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By this point of the trip I was questioning my love for travel. I was worn out and exhausted and dreamt of being home. Not because I missed New York in the slightest, but because I missed my bed. I missed not having to get out of bed until I felt like it, at least on the weekends. I missed not waking up and rolling over to anyone or being awaken by the person one bunk over packing to leave. I missed a normal routine. And in the process, I realized how much I hated the actual action of traveling. What I realized I didn’t like was having to pack up at one location and start the trek to the other. While indefinite travel is my goal, it isn’t an option right now. So I have to work with what I have. I learned that four countries in the span of 11 or 12 days is too much for me. I could’ve easily cut one country from this journey and felt a little more at ease, albeit I don’t regret a thing. I got to see some places I’ve always wished I’d see and with them being so close, I’d probably do it all over again and just alter my itinerary slightly. It was in fact a learning experience and once again helped me realize what I should and shouldn’t do during my trips coming up soon. But anywho, this is all about Iceland, baby.
When I arrived at Keflavik airport I made my way through the duty free shop in search of the Clove mini cigars I couldn’t find in London. They weren’t in Iceland either. I passed aisle upon aisle of alcohol, tempted to spend those euros I’d been holding onto since Christiania, but opting not to because it was just little ol’ me and well, what the hell was I going to do with an entire bottle of alcohol. I wanted to go out for a cocktail or two and not be confined to finishing off a bottle in my Airbnb. I left the store empty handed and sold a kidney to pay for my bus ticket to downtown Reykjavik where I’d be staying for the next few days.
After a 40+ minute ride through the literal middle of nowhere and countless stops at the hotels of passengers, I arrived at a bus stop about one minutes walk from the house I was staying at. With a backpack the size of mine, it was perfect. I made my way to the wooden gate, found my key in a box outside, and entered the home. When I made my way upstairs and noticed that my room had three beds as opposed to the one I requested, I assumed I didn’t pay enough for a single. Luckily no one else ever showed up and my Airbnb hostess almost immediately messaged me regarding the mixup and let me know that I’d be switched to a single the next day.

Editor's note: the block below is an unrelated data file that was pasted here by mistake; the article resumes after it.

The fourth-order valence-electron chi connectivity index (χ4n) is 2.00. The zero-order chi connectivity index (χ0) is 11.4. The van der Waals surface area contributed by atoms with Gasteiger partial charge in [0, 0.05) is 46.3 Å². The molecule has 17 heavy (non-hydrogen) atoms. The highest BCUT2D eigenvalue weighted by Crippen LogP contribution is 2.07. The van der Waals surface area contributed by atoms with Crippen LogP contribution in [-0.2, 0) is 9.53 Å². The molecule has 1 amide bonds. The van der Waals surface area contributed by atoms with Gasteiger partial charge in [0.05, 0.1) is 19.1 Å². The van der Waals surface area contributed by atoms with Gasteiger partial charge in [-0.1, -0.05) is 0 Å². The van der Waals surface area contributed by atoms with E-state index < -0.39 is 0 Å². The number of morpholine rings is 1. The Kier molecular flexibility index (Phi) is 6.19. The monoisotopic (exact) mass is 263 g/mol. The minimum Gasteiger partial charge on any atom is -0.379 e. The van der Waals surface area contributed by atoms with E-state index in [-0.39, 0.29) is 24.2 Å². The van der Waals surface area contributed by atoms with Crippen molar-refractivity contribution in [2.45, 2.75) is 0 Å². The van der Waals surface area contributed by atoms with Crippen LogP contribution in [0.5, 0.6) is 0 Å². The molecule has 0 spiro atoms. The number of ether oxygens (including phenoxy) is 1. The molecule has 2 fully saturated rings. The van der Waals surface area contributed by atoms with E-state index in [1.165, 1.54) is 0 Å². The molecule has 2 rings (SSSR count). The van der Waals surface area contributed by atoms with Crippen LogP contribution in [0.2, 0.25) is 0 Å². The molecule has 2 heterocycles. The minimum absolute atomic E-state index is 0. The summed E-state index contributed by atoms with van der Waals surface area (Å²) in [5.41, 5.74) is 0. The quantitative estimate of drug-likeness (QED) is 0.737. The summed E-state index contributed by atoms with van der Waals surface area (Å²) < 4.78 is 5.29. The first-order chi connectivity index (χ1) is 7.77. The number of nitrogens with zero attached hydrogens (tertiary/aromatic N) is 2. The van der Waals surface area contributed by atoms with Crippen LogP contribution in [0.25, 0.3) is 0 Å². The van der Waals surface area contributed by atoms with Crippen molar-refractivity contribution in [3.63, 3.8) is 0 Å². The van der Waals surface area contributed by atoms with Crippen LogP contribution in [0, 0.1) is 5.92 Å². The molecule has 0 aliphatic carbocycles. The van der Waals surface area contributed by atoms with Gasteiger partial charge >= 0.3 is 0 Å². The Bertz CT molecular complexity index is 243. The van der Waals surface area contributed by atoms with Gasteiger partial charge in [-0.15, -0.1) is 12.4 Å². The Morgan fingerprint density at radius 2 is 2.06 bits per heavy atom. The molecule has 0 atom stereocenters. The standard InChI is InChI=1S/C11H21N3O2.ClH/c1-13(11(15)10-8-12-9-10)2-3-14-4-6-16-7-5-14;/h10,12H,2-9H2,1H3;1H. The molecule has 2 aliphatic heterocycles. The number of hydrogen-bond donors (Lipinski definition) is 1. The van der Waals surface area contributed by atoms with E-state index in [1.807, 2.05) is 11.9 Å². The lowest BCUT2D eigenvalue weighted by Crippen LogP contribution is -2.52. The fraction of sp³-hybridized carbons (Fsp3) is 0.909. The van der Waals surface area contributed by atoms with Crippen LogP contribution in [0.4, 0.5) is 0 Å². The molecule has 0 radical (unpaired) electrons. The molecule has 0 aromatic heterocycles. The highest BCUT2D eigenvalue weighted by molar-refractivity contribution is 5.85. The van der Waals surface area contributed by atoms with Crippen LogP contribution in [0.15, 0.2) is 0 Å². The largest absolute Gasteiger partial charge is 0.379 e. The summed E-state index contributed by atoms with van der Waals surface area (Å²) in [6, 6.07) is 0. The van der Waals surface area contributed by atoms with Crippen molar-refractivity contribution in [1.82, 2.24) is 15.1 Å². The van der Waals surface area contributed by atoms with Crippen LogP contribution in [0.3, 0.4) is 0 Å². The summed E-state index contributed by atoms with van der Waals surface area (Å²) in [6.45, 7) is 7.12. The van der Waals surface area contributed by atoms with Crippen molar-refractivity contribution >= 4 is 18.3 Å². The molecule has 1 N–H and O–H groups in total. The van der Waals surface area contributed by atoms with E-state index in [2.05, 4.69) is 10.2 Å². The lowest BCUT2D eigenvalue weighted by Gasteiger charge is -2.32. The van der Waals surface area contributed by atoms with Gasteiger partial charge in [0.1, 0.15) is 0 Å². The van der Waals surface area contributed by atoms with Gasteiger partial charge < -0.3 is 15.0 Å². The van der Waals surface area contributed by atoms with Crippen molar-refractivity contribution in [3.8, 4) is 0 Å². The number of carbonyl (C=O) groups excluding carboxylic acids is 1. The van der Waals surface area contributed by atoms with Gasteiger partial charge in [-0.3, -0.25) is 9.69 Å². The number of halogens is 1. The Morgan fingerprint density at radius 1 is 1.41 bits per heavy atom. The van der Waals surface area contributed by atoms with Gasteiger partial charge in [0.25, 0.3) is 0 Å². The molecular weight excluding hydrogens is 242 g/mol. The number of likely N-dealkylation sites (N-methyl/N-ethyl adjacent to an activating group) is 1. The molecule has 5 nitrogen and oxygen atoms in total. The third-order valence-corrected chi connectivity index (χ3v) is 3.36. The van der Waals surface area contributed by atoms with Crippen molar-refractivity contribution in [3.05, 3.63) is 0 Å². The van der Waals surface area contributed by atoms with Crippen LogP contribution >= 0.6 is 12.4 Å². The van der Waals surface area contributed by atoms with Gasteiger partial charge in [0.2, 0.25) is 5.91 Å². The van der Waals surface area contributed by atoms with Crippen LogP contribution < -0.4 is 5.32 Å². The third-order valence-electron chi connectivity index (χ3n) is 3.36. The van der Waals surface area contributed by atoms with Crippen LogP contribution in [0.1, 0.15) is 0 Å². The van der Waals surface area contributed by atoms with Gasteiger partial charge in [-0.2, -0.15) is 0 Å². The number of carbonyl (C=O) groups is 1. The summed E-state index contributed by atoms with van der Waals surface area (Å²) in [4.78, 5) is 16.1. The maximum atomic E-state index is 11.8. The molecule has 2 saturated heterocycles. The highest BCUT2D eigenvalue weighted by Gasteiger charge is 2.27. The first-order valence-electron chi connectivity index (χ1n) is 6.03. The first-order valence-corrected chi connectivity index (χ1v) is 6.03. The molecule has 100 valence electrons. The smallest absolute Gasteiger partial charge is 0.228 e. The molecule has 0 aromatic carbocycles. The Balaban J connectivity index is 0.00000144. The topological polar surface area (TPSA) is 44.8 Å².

The first and only plan on the itinerary was to find food and a cocktail. Anything else was secondary. After walking about 5 minutes or so, I moseyed into the only restaurant advertising a 2 for 1 happy hour and ordered up two strawberry mojitos. While I was calculating why they may be so cheap, I realized that the periods in Icelandic currency are the US equivalent of commas. This is when I would find out that Copenhagen wasn’t the most expensive country on my itinerary, but it was in fact Iceland. Extremely expensive is an understatement, if you ask me.
Once I finished my not so happy hour I headed back to my Airbnb. It dawned on me that I could see Hallgrimskirkja, an infamous Icelandic cathedral, from the front yard and inevitably from the steps in the backyard as well. Almost immediately I decided that since I had no other plans for the evening, that’d be my destination. I know things sometimes appear much closer than they really are, but I didn’t care how far this was. I was going. I double checked on my gps and it was more than walkable, even for the laziest human on earth. I made my way there to get some shots, but couldn’t help but enter. It was beautiful. That’s for sure. It’s also of importance that Iceland is home to some of the most beautiful “graffiti” I’ve ever seen in my entire life. Every day I photographed a piece I didn’t notice the day before. It pays to re-roam the same areas.